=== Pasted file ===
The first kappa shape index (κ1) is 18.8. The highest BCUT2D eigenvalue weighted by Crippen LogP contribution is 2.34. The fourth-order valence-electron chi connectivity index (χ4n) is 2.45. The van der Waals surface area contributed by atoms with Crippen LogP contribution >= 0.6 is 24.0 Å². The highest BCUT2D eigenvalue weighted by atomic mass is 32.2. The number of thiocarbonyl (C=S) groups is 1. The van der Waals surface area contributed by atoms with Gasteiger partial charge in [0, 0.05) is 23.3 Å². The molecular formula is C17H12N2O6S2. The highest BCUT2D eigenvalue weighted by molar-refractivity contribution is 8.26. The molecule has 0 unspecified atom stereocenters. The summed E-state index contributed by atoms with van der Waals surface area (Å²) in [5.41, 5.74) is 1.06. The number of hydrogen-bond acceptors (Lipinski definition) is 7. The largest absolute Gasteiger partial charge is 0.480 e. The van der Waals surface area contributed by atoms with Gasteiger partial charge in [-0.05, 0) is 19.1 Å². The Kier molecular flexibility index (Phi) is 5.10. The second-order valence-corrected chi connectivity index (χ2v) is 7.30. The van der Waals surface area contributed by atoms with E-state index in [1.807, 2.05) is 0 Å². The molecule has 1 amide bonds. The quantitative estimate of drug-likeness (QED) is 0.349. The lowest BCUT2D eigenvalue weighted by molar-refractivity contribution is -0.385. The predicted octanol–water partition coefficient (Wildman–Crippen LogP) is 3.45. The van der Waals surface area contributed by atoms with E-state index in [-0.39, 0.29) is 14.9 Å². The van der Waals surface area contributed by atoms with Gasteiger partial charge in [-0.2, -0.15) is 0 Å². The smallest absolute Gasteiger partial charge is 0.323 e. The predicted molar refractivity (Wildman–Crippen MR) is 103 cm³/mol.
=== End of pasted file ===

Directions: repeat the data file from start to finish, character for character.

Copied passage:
The first kappa shape index (κ1) is 18.8. The highest BCUT2D eigenvalue weighted by Crippen LogP contribution is 2.34. The fourth-order valence-electron chi connectivity index (χ4n) is 2.45. The van der Waals surface area contributed by atoms with Crippen LogP contribution >= 0.6 is 24.0 Å². The highest BCUT2D eigenvalue weighted by atomic mass is 32.2. The number of thiocarbonyl (C=S) groups is 1. The van der Waals surface area contributed by atoms with Gasteiger partial charge in [0, 0.05) is 23.3 Å². The molecular formula is C17H12N2O6S2. The highest BCUT2D eigenvalue weighted by molar-refractivity contribution is 8.26. The molecule has 0 unspecified atom stereocenters. The summed E-state index contributed by atoms with van der Waals surface area (Å²) in [5.41, 5.74) is 1.06. The number of hydrogen-bond acceptors (Lipinski definition) is 7. The largest absolute Gasteiger partial charge is 0.480 e. The van der Waals surface area contributed by atoms with Gasteiger partial charge in [-0.05, 0) is 19.1 Å². The Kier molecular flexibility index (Phi) is 5.10. The second-order valence-corrected chi connectivity index (χ2v) is 7.30. The van der Waals surface area contributed by atoms with E-state index in [1.807, 2.05) is 0 Å². The molecule has 1 amide bonds. The quantitative estimate of drug-likeness (QED) is 0.349. The lowest BCUT2D eigenvalue weighted by molar-refractivity contribution is -0.385. The predicted octanol–water partition coefficient (Wildman–Crippen LogP) is 3.45. The van der Waals surface area contributed by atoms with E-state index in [-0.39, 0.29) is 14.9 Å². The van der Waals surface area contributed by atoms with Gasteiger partial charge in [-0.2, -0.15) is 0 Å². The smallest absolute Gasteiger partial charge is 0.323 e. The predicted molar refractivity (Wildman–Crippen MR) is 103 cm³/mol.